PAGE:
Here at Regan & Frisbie Law Firm, we try to keep you updated on new changes to the law that could affect you. Whether it’s Probate, Guardianship, Business Law, LLC formations, or Estate Planning, we try to keep you as informed as possible to the daily changes to the law.

One of the new changes to the Texas Estates Code is the removal of the family exemption from the background check requirement. Previously, if a spouse or close family member was applying for Guardianship over their family member, the requirement that a background check be conducted on the Applicant was waived. This exemption saved the Applicant money in the Guardianship process, but left open the possibility that an abusive family member or one with a criminal history could be appointed Guardian. One of the new changes to the Texas Estates Code removes that exemption.

Now everyone, including family members, has to submit to a background check before they can be appointed Guardian. It’s an additional cost and headache, but I believe the added protection to the Proposed Ward, an extremely vulnerable person normally suffering from dementia, Alzheimer’s, or other mental diseases outweighs the inconvenience.

The new provision in the Texas Estates Code reads:

“Sec. 1104.402. Court Clerk’s Duty to Obtain Criminal History Record Information; Authority to Charge Fee.
(a) Except as provided by Section 1104.403, 1104.404, or 1104.406(a), the clerk of the county having
venue of the proceeding for the appointment of a guardian shall obtain criminal history record information that is maintained by the Department of Public Safety or the Federal Bureau of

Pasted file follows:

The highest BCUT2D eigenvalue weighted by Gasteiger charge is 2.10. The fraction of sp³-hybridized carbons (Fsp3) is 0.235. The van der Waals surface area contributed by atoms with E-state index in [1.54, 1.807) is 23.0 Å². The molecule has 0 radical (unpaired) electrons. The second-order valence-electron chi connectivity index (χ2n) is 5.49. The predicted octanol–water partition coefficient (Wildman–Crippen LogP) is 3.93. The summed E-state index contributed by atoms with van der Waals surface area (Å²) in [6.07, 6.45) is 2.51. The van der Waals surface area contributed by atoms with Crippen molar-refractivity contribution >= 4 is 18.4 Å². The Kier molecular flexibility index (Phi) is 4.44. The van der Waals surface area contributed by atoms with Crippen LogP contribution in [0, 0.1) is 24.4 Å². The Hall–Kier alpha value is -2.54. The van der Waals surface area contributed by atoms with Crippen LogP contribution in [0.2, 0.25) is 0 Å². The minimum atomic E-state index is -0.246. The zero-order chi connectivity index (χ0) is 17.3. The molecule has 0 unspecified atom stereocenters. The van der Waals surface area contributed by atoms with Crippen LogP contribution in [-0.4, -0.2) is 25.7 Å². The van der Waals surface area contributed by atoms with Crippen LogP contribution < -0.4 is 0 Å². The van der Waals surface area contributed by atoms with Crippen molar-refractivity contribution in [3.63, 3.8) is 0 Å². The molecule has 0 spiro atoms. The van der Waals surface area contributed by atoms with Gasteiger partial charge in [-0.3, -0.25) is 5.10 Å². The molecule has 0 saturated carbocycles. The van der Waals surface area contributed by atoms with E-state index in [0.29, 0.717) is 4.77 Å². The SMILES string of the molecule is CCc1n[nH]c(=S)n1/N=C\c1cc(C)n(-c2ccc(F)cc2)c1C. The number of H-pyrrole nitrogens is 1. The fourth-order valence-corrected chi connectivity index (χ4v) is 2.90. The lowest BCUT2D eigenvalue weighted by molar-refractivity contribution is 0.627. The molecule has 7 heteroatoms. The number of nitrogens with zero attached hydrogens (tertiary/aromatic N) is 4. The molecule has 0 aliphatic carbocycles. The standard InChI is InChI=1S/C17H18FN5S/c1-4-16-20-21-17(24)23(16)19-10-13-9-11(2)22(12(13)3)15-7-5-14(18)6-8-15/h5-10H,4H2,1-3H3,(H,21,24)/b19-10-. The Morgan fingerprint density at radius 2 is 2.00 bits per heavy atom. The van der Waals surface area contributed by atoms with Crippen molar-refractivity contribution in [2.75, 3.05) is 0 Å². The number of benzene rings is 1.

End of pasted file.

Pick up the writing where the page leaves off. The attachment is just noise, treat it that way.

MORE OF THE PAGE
Investigation identification division relating to:
(1) a private professional guardian;
(2) each person who represents or plans to represent the interests of a ward as a guardian on behalf of the private professional guardian;
(3) each person employed by a private professional guardian who will:
(A) have personal contact with a ward or proposed ward;
(B) exercise control over and manage a ward’s estate; or
(C) perform any duties with respect to the management of a ward’s estate;
(4) each person employed by or volunteering or contracting with a guardianship program to provide guardianship services to a ward of the program on the program’s behalf; or
(5) any other person proposed to serve as a guardian under this title, including a proposed temporary guardian and a proposed successor guardian, other than an attorney.
(b) The clerk may charge a $10 fee to recover the costs of obtaining criminal history record information under Subsection (a).”


-Blaise Regan
Blaise Regan is a Partner at Regan & Frisbie, PLLC, a law firm focusing on Wills, Trusts, Probate, Contracts, Business Formations (LLC, Corporation, S-Corp Designation), Business Disputes, and Consumer Litigation.

Regan & Frisbie, PLLC is located at 7160 Preston Road, Suite 100, Plano, Texas 75024.

Comments or questions, feel free to email him at or call him at 469.200.4737.
*Nothing in this Article is to be considered as the rendering of legal advice for specific cases, or creating an attorney-client relationship, and readers are responsible for obtaining such advice from their own legal counsel. This article is intended for educational and informational purposes only, and no warranty or representation is made as to the accuracy or completeness of the information contained herein.

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